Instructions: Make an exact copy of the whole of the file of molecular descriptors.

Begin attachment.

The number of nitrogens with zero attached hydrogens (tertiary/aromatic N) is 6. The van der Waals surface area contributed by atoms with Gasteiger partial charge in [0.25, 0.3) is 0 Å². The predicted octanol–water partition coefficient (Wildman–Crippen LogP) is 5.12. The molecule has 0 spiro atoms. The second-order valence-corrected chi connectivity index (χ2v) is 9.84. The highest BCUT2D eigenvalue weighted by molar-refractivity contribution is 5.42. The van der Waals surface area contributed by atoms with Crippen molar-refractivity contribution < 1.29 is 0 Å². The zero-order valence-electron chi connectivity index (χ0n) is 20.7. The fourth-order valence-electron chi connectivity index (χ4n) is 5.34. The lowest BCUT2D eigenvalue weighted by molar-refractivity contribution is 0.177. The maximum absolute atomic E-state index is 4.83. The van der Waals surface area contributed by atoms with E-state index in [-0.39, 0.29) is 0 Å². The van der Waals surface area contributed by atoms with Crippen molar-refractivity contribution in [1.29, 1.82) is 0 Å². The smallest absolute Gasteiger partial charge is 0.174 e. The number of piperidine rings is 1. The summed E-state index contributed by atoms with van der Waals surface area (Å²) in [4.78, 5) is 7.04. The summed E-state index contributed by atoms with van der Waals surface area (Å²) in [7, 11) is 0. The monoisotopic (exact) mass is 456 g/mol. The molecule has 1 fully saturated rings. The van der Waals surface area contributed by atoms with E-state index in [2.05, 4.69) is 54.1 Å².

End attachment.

The number of nitrogens with zero attached hydrogens (tertiary/aromatic N) is 6. The van der Waals surface area contributed by atoms with Gasteiger partial charge in [0.25, 0.3) is 0 Å². The predicted octanol–water partition coefficient (Wildman–Crippen LogP) is 5.12. The molecule has 0 spiro atoms. The second-order valence-corrected chi connectivity index (χ2v) is 9.84. The highest BCUT2D eigenvalue weighted by molar-refractivity contribution is 5.42. The van der Waals surface area contributed by atoms with Crippen molar-refractivity contribution < 1.29 is 0 Å². The zero-order valence-electron chi connectivity index (χ0n) is 20.7. The fourth-order valence-electron chi connectivity index (χ4n) is 5.34. The lowest BCUT2D eigenvalue weighted by molar-refractivity contribution is 0.177. The maximum absolute atomic E-state index is 4.83. The van der Waals surface area contributed by atoms with E-state index in [-0.39, 0.29) is 0 Å². The van der Waals surface area contributed by atoms with Crippen molar-refractivity contribution in [1.29, 1.82) is 0 Å². The smallest absolute Gasteiger partial charge is 0.174 e. The number of piperidine rings is 1. The summed E-state index contributed by atoms with van der Waals surface area (Å²) in [4.78, 5) is 7.04. The summed E-state index contributed by atoms with van der Waals surface area (Å²) in [7, 11) is 0. The monoisotopic (exact) mass is 456 g/mol. The molecule has 1 fully saturated rings. The van der Waals surface area contributed by atoms with E-state index in [2.05, 4.69) is 54.1 Å².